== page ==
‘Exchange Alley’ (The column is named after a street in the French Quarter) became the avenue to reclaim recipes. Walker paired readers searching for recipes with those who still had theirs. She would print letters from those seeking recipes and ask for responses which she included in the column a week or two later”. [This reminds me of the way food editor Fern Storer operated her column in a Cincinnati newspaper for many years. Occasionally my mother would send me the food section of the newspaper and I would send some requested recipes to Fern-sls] “Sometimes, Walker was able to find the recipes in the paper’s archives. At other times, readers filled the request from their own recipe clippings. A week after a reader’s request for Baked Stuffed Oysters was printed in ‘Exchange Alley’, another reader sent a copy of the recipe she had clipped from the newspaper twenty years before…”

There is a great deal more to the Introduction of COOKING UP A STORM but the bottom line is that the requests poured in, continuously, with many readers who had lost their recipe collections and cookbooks, asking for a cookbook printing all the lost treasured recipes.

This is something I could related to so easily -I  just look around at my collections of cookbooks and over 200 recipe boxes, of more than fifty 3-ring binders filled with recipes collected over a period of 50 years–many from women’s magazines, many of them clipped from the Los Angeles Time’s weekly S.O.S. columns and thinking how unimaginably lost I would be without all of my cookbooks and recipes.

The upshot was that the Times-Picayune editors asked cookbook authors Marcelle Bienvenu and Emeril Lagasse to take on the project of building a cookbook from the many recipe requests. Marcelle is the author of “Who’s Your Mama, Are You Catholic, and Can You Make a Roux?” published in 2006. Bienvenu also writes a popular column called “Cooking Creole” for the Times-Picayune. She also understands that in New Orleans, it’s not just about the food, but also the stories that go with the recipes, (italics mine) which explains how they came to be and who created them. [I think this is a concept that my siblings, cousins and I understood when we compiled a cookbook in 2004 called “Grandma’s Favorite” – our tribute to our grandmothers, aunts, uncles, cousins and ourselves—in giving credit where credit was due.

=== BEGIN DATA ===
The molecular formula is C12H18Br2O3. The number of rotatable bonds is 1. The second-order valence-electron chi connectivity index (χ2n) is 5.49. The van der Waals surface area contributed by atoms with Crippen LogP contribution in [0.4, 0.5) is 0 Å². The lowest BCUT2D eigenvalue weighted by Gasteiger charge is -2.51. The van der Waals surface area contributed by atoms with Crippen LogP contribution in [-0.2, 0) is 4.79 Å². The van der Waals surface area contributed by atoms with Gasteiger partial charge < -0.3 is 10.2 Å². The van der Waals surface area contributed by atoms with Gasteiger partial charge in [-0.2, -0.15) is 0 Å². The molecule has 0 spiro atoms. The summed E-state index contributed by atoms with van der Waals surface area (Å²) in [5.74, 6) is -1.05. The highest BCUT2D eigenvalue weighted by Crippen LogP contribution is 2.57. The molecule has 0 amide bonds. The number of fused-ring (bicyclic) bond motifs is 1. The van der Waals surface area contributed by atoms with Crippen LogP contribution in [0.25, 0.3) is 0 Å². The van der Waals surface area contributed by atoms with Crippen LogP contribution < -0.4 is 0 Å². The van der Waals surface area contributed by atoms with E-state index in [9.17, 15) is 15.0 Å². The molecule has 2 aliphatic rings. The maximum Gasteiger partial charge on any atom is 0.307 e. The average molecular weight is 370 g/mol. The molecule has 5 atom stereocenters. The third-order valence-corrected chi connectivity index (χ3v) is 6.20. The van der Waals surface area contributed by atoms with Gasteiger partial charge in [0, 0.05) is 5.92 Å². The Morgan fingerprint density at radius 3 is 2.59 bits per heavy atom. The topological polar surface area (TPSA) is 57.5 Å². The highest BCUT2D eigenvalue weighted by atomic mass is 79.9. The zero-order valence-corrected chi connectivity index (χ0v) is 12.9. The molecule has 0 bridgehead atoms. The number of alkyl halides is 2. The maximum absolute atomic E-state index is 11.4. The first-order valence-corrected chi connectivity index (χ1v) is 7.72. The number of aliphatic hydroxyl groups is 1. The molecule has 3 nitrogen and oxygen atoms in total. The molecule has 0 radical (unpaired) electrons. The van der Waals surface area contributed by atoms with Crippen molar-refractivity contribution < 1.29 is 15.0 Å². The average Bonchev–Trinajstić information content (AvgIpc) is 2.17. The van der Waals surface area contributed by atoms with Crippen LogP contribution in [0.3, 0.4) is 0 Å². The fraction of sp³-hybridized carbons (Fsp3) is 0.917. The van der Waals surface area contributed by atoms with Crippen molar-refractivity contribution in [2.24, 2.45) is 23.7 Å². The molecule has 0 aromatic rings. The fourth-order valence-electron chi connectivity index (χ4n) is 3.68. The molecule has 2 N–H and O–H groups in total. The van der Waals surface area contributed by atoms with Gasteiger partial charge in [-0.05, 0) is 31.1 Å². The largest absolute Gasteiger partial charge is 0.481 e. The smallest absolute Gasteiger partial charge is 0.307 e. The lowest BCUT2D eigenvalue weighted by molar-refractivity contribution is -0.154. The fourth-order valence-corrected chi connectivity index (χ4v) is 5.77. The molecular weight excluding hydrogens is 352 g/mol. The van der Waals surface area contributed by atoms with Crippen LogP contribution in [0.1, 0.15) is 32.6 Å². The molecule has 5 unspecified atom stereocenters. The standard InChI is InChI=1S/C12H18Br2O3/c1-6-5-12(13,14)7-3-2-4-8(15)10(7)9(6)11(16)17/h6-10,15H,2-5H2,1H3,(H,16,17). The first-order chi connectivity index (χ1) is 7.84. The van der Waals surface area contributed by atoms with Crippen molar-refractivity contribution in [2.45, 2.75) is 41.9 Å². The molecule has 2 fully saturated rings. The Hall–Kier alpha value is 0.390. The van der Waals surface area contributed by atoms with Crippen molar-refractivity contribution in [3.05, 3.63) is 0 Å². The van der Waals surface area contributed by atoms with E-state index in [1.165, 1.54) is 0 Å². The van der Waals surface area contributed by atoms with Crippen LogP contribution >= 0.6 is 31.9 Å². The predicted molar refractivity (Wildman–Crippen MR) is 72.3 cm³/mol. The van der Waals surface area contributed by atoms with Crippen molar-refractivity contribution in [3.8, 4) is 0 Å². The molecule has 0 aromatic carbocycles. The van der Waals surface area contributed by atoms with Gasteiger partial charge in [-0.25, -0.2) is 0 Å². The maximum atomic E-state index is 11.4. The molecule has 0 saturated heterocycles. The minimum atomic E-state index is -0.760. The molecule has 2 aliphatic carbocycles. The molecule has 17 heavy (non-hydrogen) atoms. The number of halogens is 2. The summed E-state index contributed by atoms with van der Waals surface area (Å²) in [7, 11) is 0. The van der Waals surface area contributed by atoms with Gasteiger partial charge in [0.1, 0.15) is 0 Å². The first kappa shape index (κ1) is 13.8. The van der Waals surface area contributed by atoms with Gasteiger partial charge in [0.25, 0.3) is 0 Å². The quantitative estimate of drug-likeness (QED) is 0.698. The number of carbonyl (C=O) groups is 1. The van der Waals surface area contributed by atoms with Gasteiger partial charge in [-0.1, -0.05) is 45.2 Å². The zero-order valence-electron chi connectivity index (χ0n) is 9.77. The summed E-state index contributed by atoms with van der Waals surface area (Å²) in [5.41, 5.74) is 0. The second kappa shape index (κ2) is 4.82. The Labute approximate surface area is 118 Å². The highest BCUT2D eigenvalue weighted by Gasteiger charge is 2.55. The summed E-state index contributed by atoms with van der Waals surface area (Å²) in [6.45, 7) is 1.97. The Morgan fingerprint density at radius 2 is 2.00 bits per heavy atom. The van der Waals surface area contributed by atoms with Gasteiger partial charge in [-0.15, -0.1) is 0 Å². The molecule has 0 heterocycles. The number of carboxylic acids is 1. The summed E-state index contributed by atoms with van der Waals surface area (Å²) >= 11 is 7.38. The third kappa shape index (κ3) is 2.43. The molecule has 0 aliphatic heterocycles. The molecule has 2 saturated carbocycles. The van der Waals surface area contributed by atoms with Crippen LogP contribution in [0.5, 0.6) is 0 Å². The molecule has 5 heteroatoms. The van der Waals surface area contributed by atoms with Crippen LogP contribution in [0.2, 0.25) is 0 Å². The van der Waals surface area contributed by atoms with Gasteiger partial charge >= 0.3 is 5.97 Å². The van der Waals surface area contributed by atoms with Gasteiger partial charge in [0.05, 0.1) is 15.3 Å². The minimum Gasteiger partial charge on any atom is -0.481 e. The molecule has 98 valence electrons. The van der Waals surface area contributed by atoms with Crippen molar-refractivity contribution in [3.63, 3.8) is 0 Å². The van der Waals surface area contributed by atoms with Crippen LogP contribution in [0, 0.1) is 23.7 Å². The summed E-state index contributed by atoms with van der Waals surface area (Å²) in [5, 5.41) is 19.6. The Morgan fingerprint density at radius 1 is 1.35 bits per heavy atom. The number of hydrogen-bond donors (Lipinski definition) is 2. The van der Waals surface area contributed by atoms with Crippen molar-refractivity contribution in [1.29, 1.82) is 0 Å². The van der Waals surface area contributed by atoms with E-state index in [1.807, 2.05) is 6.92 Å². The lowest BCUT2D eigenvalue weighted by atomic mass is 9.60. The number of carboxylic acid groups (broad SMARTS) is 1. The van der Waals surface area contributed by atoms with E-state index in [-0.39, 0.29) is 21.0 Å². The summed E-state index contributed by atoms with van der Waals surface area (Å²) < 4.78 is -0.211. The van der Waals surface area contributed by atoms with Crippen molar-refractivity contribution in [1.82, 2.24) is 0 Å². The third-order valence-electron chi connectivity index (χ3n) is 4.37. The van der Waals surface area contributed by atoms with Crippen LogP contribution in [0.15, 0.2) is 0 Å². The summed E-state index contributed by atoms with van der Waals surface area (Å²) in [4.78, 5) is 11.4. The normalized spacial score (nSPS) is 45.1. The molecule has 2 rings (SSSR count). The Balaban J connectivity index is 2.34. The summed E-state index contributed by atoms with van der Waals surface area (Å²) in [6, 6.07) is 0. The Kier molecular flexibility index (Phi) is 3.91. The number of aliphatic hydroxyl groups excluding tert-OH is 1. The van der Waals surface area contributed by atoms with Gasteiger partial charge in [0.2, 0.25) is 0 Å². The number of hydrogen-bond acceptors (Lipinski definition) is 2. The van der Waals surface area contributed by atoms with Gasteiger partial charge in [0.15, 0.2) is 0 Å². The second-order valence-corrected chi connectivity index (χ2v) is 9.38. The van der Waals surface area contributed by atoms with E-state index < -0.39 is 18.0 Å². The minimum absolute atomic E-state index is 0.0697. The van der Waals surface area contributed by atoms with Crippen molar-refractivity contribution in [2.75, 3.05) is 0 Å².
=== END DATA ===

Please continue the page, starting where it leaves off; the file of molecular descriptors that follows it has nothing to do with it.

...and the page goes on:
I love the concept of COOKING UP A STORM, appropriately named, given the circumstances under which it was published. The Introduction alone provides detailed statistics, most of which yields a great deal more information about Hurricane Katrina than we might have learned about from television at the time of the disaster. And throughout all of the news broadcasts and everything we learned—at the time Hurricane Katrina struck—and then in the horrific  aftermath—I never stopped to think about the average person in New Orleans losing a lifetime of recipe collections.

I wish I had known, when the Times-Picayune began its quest to assist people in re-establishing recipe collections, that I had known and could have possibly lent assistance from my own collection. I didn’t know. I don’t remember ever hearing, or reading about, the newspaper establishing “Exchange Alley”.   I hope that COOKING UP A STORM was a huge success.

As cookbooks go, there is a wealth of New Orleans culinary expertise in COOKING UP A STORM – from appetizers to Soups, Gumbos & Chowders, from Chicken and Sausage Jambalaya, to casseroles and vegetables, from Cakes & Pies, to Cookies & Candy, from Puddings and Other Desserts – to Lagniappe – (a little something extra) – you will find many of the lost treasured recipes of New Orleans’ residents. Many New Orleans homeowners may have lost everything they owned, but the people of the Times-Picayune newspaper and their dedicated readers helped save something we all treasure – our favorite recipes.

I have Marcelle Bienvenu’s “WHO’S YOUR MAMA…” in my collection of Louisiana cookbooks. I also have “First – You Make a Roux” from the Lafayette Museum in Lafayette, Louisiana, along with stacks of community cookbooks from Louisiana – not just New Orleans. I also have a treasured copy of the 9th edition of “The Official Picayune Creole Cookbook”, first published in 1901 by the Times-Picayune Publishing Company, along with a 1984 edition of “RIVER ROAD RECIPES”, first published in 1939 by the Junior League of Baton Rouge—which, by 1984, had gone through 40 printings!  I am non-plussed by the copyright date of 1939 for the first River Road Recipes edition. I think there was some debate a while back when the first Junior League cookbook was published—might it have been River Road Recipes? I’m not sure but 1939 sounds pretty old to me, for a junior league cookbook.

Amazon.com has copies both new and pre-owned copies of COOKING UP A STORM which was published in 2008 by Chronicle Books. It is a soft-cover cookbook that apparently has not been published in a hardbound edition. It is also listed under Alibris.com with copies selling for $8.75, more or less.

My copy has been stamped “no longer property of the Seattle Public Library”, followed by a stamp stating “Received Capitol Hill Library 2009”—so my copy has been around the block a few times, and luckily for me, has fallen into good hands. I will forever more think of what total loss means to people – not just their homes and furniture, clothing and belongings – it can be the loss of treasured recipes as well.

Review by –Sandra Lee Smith, October 2, 2013